Can children speak the truth? 

In the late 1980s, a rash of allegations of child sex abuse rings awakened America to the prevalence of child sex abuse. But as cases wound through the courts, questions about children's testimony became central. How accurately can they recount the horrors of sexual abuse? How open are they to suggestions from hysterical parents or zealous police investigators?

Studies show that in the majority of cases children are able to truthfully testify against their abusers. But especially when the children are preschoolers, research says that improper questioning can elicit false and elaborate stories of satanism, bestiality and sex abuse from the most innocent of children. Overreliance on such testimony -- and the failure to electronically document the interviews for examination in open court -- can lead to the conviction of innocent people and the traumatization of innocent children.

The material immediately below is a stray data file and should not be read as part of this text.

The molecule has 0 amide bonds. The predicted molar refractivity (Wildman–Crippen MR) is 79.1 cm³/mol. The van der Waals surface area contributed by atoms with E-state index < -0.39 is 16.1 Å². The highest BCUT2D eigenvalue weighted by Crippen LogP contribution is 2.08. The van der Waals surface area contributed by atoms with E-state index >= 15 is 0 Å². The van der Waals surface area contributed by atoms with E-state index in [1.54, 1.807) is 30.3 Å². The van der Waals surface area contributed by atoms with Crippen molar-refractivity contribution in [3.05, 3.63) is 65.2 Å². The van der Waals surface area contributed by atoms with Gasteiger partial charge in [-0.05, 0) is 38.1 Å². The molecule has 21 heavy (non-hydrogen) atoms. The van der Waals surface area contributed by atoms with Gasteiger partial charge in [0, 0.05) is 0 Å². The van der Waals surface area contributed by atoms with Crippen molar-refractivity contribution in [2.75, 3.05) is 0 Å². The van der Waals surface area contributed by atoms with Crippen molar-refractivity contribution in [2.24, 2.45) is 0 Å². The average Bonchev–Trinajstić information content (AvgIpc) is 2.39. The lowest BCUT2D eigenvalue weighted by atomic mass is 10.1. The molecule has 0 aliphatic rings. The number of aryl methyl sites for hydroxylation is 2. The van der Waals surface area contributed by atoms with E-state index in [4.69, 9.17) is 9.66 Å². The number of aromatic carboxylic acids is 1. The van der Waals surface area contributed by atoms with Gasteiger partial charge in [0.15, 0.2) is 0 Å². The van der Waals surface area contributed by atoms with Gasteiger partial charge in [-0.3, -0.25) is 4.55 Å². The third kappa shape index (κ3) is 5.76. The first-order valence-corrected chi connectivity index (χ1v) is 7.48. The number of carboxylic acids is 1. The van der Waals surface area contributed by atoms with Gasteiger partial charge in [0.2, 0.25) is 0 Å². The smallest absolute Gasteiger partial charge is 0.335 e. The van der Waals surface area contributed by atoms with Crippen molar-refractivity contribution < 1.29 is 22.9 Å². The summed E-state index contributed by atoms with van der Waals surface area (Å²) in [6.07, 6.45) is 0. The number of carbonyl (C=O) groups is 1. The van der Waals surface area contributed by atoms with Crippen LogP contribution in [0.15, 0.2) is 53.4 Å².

When news of a large child sex abuse ring broke last year in Ypsilanti Township, we watched with interest as police built a case against 10 adults based largely upon the testimony of four children. We decided to attend the trial of one of the defendants, Donald Lee, to see how the testimony of one child witness played out.

The experience was at times an emotional quagmire that often raised more questions that it answered.

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